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Event Appearances (4)

Panelist: In the Open: the Future of Open Access Publishing and Libraries; Talk: Open Access Publishing: A PUI Faculty Perspective

SCELC (Statewide California Electronic Library Consortium) Colloquium  Los Angeles, CA


GRNmap and GRNsight: Open Source Software for Dynamical Systems Modeling and Visualization of Medium-Scale Gene Regulatory Networks

Fifth Annual Southern California Systems Biology Conference  Irvine, CA


Brrrr--How Do Yeast Cope When It's Cold Outside? Using DNA Microarrays and Mathematical Modeling to Understand Gene Regulatory Networks in Saccharomyces cerevisiae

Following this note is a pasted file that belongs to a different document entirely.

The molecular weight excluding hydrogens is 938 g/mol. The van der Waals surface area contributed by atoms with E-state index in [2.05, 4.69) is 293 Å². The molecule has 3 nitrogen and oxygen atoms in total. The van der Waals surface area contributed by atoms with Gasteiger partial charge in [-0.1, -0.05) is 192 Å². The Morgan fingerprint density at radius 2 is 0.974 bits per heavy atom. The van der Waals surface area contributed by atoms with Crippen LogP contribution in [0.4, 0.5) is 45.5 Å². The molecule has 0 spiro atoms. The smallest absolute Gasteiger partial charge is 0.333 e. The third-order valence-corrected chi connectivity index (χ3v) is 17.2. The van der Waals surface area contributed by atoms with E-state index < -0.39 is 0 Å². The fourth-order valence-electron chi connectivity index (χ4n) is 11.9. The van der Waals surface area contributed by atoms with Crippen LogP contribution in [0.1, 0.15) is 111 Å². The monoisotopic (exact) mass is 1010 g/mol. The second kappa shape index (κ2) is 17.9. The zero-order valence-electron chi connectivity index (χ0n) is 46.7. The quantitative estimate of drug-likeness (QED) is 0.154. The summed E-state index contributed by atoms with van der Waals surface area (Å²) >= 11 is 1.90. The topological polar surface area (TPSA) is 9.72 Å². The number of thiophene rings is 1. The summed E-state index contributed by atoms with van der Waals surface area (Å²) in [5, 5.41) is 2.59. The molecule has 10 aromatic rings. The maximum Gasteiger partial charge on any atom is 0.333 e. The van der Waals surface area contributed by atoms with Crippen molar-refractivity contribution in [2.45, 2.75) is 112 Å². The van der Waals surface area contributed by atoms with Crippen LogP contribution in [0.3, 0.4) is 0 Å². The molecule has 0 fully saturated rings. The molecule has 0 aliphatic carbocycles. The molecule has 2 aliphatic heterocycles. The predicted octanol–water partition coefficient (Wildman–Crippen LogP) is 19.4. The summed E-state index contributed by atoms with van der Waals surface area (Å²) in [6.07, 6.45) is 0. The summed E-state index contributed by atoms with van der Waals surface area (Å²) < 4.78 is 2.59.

Chapman University  Orange, CA


Regulatory Dynamics of the Transcriptional Network Controlling the Cold Shock Response in Saccharomyces cerevisiae

American Society for Biochemistry and Molecular Biology Annual Meeting  San Diego, CA


Research Grants (2)

ASBMB and NSF Travel Grant

American Society for Biochemistry and Molecular Biology $2,250


Received $2,250 to present at the American Society for Biochemistry and Molecular Biology Annual Meeting, April 20-24, 2012 in San Diego, California.

Research Grant

NSF-DMS Mathematical Biology, MCB Genes and Genome Systems $246,123


Collaborative Research and RUI: Stochastic Dynamic Network Models of Gene Regulation under Environmental Stress

Articles (5)

The BioPAX community standard for pathway data sharing